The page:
Fair dealing with insurance companies.

hand-819279_1280Fair dealing with insurance companies.

One of the more frequent topics I find myself involved with as a civil litigator is not just the actions or inactions that cause an accident, but the actions of an insurance company and the claims representatives who handle injury claims.

It might seem obvious, but the less an insurance company has to pay to claimants, the more profit it has. As someone who pays insurance premiums, I am sympathetic to the argument that the less claims made against my policy (or policies in general) the less my insurance is going to cost. But is that really true? Do insurance companies pass on the savings to insureds? What do insurance companies say to their shareholders about this?

In a letter dated February 25, 2012, to Berkshire Hataway shareholders (of which GEICO group of insurance companies is a major asset) Chairman Warren Buffet advised:

 Our insurance companies continue their delivery of costless capital that funds a myriad of other opportunities. This business produces “float” – money that doesn’t belong to us, but that we get to invest for Berkshire’s Benefit. And if we pay out less in losses and expenses than we receive in premiums, we additionally earn underwriting profit, meaning the float costs us less than nothing. Though we are sure to have underwriting losses from time to time, we’ve now had nine consecutive years of underwriting profits, totaling $17 billion. Over the same nine years our float increased from $41 billion to its current record of $70 billion. Insurance has been good to us.

As my Dad used to say when there was not much to be said; “welp, there ya go.”

Now don’t get me wrong, a business should be able to make a profit. But I don’t think the average American let alone just the average person on this planet really has an idea of how much $17 billion is. Lets put it this way. If you just had one year of the 9 year profit boom or, about $2 billion ($2,000,000,000.00); you could spend a million dollars every day for five and a half years.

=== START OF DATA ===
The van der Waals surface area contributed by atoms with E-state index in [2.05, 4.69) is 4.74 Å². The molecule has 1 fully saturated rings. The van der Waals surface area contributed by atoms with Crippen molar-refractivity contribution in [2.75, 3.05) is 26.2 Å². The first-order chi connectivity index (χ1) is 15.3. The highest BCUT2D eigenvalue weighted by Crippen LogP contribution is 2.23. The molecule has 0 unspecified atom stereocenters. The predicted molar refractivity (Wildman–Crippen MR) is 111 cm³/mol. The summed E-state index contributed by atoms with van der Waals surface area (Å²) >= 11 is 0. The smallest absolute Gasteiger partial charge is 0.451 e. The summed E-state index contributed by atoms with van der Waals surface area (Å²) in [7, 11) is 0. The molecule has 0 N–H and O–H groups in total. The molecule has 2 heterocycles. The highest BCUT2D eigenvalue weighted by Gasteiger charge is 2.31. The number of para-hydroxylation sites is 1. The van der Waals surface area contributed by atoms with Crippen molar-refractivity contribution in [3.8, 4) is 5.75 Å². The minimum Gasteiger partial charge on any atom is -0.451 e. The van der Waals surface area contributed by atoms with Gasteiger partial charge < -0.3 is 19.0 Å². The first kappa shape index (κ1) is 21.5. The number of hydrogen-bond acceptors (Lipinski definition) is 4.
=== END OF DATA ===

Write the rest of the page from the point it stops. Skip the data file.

Here comes the obligatory buy me a boat reference

Well, with all that money, you would hope that when you have a claim they will treat you fairly, right? You might want to read the Sherrill v. Farmers case and then tell me if you still believe that. In case you want the TL:DR version ( that’s shorthand for too long didn’t read for non millenials) Sherrill, a former Farmers Insurance adjuster alleged she was fired because she didn’t follow Farmers policies including:


  1. Contacting claimants within 24-48 hours of an accident and then making in person contact.
  2. Requiring Adjusters to settle a certain percentage of bodily injury claims within 60 days for $1,500 or less.


The New Mexico Court of Appeals said whether these Farmers procedures are against public policy is a question for a jury and as of this post, this case is still pending.


You might be wondering, “what is wrong with contacting a claimant within 24 hours?” Well, what if they are in the hospital? What if they are still in pain? What if they need money badly due to medical bills and don’t know their rights? The strange thing is, the New Mexico legislature thought of those questions too and actually prohibits taking statements or negotiating settlements when a person who has been injured and under the care of a person licensed to practice the healing arts within 15 days of the accident.   Check out the statute yourself https://law.justia.com/codes/new-mexico/2006/nmrc/jd_41-1-1-ee21.html